Hospital scrubs are getting accessorized.
CUPE members at the Palliser Health Authority in Medicine Hat, AB have begun wearing buttons to protest the slow pace of contract negotiations.
Employees have been wearing the buttons, which say “Health care support workers: critical to care,” since Wednesday. CUPE President Colleen Morrison says they are popular with her members.
“Wearing buttons may not seem like much, but it forces board members and management to face the fact that employees are not happy,” said Morrison. “And if members of the public see the buttons and start asking questions - so much the better.”
Morrison said the union members are upset with the fact that Palliser has not been willing to negotiate in months. The next scheduled negotiating dates are not until November.
“It’s bad enough that they are asking us to give up things like bereavement leave, or to accept a dental plan based on 1997 rates,” said Morrison. “But now they won’t even agree to sit down at a table, look us in the eye and explain their actions.”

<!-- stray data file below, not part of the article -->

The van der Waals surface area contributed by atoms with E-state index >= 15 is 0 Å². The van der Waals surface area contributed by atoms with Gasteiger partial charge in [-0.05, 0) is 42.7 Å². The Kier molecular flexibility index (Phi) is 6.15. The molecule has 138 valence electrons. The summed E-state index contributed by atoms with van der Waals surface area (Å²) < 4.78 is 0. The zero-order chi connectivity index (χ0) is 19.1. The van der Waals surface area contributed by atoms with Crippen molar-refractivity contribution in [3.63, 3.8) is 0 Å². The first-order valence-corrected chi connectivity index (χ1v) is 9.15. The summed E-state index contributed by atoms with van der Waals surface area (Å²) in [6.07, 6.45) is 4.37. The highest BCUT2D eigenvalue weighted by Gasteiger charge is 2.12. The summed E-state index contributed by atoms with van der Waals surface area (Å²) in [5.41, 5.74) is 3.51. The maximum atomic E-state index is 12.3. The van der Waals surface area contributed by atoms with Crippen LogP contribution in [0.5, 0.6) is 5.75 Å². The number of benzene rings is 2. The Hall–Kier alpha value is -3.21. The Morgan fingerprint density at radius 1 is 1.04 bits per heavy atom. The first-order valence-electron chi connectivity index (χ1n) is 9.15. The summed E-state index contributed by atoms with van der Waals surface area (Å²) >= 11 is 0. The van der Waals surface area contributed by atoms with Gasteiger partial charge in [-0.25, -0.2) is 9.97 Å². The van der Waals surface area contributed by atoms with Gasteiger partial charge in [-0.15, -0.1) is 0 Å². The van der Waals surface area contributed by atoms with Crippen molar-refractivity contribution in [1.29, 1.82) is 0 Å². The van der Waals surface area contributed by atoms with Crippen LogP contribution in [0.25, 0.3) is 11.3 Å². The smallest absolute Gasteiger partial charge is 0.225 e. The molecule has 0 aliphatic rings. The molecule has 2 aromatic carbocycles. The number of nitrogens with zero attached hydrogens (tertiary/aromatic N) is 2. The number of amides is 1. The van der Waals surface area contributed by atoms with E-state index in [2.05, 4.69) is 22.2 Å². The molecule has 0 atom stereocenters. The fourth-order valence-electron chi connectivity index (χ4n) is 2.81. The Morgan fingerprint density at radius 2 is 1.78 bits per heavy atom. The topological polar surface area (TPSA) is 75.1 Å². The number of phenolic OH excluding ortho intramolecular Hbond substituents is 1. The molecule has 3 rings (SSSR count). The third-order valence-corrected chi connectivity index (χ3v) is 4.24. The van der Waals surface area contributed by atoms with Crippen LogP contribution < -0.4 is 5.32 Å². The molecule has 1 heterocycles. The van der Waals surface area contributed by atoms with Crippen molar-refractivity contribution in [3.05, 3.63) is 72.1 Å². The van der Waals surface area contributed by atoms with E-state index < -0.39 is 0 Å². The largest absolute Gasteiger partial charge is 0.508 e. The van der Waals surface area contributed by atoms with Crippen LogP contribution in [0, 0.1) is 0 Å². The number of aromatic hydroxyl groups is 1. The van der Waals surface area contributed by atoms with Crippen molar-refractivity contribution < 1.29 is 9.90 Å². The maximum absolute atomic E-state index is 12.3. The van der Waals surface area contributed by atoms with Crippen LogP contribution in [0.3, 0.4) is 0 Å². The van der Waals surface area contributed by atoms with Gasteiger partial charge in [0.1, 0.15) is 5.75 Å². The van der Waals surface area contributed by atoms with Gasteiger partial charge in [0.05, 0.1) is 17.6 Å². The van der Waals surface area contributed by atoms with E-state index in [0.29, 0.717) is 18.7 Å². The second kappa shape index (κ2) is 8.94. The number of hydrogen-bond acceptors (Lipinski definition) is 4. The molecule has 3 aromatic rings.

“Employees are hopping mad at Palliser. Wearing a button is a good way to let off a little steam.”
BC medicare administration contracted to US firm: will the CIA read your medical history?
The BC government proposed changes to its information and privacy laws this week that it claims will protect the privacy of its citizens now that the province has contracted out administration of its medicare program to a US company.
But Barry O’Neill is not so sure.
Amendments to Canadian law cannot protect the privacy of Canadians when US companies are in possession of Canadians’ personal information, he said.
O’Neill argued that Maximus, the US-based company that won the contract, can choose whether to comply with Canadian or US law on privacy.
And even if the company observes the government’s new prohibition on storing information outside the country, the US government could still subpoena the company through the Mutual Legal Assistance Treaty.
“The government is demonstrating that it’s far more concerned about protecting its privatization agenda than protecting British Columbians’ right to privacy,” O’Neill said.